:help airline states that variables related to sections can be window-local. The example from help shows how to do it for a plugin:

  function! MyPlugin(...)
    if &filetype == 'MyPluginFileType'
      let w:airline_section_a = 'MyPlugin'
      let w:airline_section_b = '%f'
      let w:airline_section_c = '%{MyPlugin#function()}'
      let g:airline_variable_referenced_in_statusline = 'foo'
  call airline#add_statusline_func('MyPlugin')

I want to know how can I do it from the window itself, or understand a proper way to configure autocmd for this purpose. After executing :let w:airline_section_b = 'foo', the bar isn't updated. Is there a way to redraw it with new changes? I found :AirlineRefresh, but it just resets everything to defaults.

1 Answer 1


A simple way to do this would be to just run the function definition and airline function add for each window—that is, to do it from the window itself should require no modification other than removing the filetype check and changing plugin functions for your functions.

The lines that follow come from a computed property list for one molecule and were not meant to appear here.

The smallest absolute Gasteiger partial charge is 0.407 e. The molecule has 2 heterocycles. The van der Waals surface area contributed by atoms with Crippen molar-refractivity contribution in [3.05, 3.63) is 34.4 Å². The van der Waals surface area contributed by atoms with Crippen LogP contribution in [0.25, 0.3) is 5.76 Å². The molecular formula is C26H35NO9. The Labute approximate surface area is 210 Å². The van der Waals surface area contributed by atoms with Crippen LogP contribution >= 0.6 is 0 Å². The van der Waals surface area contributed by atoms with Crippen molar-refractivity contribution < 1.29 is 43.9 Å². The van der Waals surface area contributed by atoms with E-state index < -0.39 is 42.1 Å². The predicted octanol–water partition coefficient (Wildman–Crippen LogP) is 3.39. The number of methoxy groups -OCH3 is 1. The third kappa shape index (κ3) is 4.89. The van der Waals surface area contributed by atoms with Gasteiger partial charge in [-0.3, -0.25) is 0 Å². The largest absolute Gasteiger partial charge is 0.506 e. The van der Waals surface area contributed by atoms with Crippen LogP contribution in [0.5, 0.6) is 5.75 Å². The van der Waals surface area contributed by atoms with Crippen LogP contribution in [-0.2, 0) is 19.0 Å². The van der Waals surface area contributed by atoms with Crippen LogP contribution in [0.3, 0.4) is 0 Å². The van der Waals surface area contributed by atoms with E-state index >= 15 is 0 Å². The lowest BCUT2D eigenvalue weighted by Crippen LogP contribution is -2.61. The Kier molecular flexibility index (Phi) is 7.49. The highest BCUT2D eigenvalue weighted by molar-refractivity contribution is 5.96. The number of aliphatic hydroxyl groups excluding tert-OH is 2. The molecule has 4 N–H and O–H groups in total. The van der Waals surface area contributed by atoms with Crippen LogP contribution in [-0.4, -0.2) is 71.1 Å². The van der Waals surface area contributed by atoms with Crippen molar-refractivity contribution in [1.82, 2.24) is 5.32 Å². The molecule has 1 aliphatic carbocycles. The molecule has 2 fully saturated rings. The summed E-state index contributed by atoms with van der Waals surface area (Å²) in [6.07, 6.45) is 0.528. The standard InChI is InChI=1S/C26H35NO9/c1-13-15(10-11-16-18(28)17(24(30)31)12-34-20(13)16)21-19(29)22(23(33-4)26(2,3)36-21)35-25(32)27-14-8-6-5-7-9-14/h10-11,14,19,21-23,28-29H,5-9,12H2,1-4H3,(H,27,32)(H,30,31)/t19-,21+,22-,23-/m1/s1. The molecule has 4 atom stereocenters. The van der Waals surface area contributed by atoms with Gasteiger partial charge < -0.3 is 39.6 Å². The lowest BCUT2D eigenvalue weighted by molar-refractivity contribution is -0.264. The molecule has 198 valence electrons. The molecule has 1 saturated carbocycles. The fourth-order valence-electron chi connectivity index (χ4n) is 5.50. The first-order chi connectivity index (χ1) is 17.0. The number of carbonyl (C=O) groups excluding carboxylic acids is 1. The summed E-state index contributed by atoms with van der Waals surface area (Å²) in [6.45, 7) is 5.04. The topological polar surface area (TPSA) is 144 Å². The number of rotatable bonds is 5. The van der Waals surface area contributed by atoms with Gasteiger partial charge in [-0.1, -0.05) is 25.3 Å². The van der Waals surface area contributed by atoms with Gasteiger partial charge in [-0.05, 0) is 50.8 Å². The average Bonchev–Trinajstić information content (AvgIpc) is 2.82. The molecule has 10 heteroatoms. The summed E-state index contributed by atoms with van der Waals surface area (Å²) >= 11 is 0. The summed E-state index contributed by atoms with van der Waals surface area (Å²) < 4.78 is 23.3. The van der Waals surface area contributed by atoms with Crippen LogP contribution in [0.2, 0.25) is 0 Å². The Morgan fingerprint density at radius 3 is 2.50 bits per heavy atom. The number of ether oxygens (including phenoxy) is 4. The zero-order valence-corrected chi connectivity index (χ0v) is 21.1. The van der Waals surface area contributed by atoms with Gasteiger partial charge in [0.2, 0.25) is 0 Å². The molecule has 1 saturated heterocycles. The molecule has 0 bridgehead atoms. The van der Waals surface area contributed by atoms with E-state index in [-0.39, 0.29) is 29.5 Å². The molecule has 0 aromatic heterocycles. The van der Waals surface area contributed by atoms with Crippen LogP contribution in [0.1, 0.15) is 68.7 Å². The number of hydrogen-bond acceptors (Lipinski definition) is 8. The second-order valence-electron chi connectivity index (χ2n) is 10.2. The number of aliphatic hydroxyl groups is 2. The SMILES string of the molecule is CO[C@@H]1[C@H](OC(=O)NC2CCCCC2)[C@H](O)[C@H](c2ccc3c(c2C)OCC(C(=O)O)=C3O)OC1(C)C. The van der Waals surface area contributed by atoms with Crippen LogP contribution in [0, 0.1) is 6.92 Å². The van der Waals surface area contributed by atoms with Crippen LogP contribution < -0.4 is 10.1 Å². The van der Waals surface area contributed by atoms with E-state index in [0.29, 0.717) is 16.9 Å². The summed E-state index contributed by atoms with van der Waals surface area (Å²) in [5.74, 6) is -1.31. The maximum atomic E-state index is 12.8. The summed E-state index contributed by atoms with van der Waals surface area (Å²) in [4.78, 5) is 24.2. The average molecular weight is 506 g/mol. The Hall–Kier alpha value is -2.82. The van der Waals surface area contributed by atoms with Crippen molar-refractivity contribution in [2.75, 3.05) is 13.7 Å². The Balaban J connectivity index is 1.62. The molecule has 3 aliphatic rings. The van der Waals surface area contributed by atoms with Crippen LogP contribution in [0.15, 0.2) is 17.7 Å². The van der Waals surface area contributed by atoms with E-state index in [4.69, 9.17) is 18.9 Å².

You could use an autocommand on the WinEnter event (I may have that wrong—someone feel free to edit and correct me): it could declare some kind of function or variable referenced in a global function to be used.

It occurs to me that some of the confusion is in the way the example references plugins.

A .vimrc file contains Vimscript, the special scripting language builtin to vim. It is, for all intents and purposes, an extension of the Ex commands—:global, :join, etc., are all valid Vimscript commands. And so are :function and :autocmd.

To summarize, you can just place things like

function MyFunc()
  echo 'do something here'

directly in your vimrc.

(This ability to put Vimscript code in files is not unique to 3rd-party plugins or the plugin directory of the 'runtimepath'.)

  • Thank you for the answer, but it's still not clear to me. Could you update your answer with an example? To be clear, I'm not trying to create a plugin, I just want to define regular autocmd and/or functions in vimrc. Oct 4, 2019 at 20:23
  • See update @Thunderbeef
    – D. Ben Knoble
    Oct 4, 2019 at 20:29
  • Thanks, I understand now. Unfortunately, this doesn't seem to work for terminal buffers, which was my original intention. However, the answer is still correct, so I'll accept it. Oct 6, 2019 at 14:28

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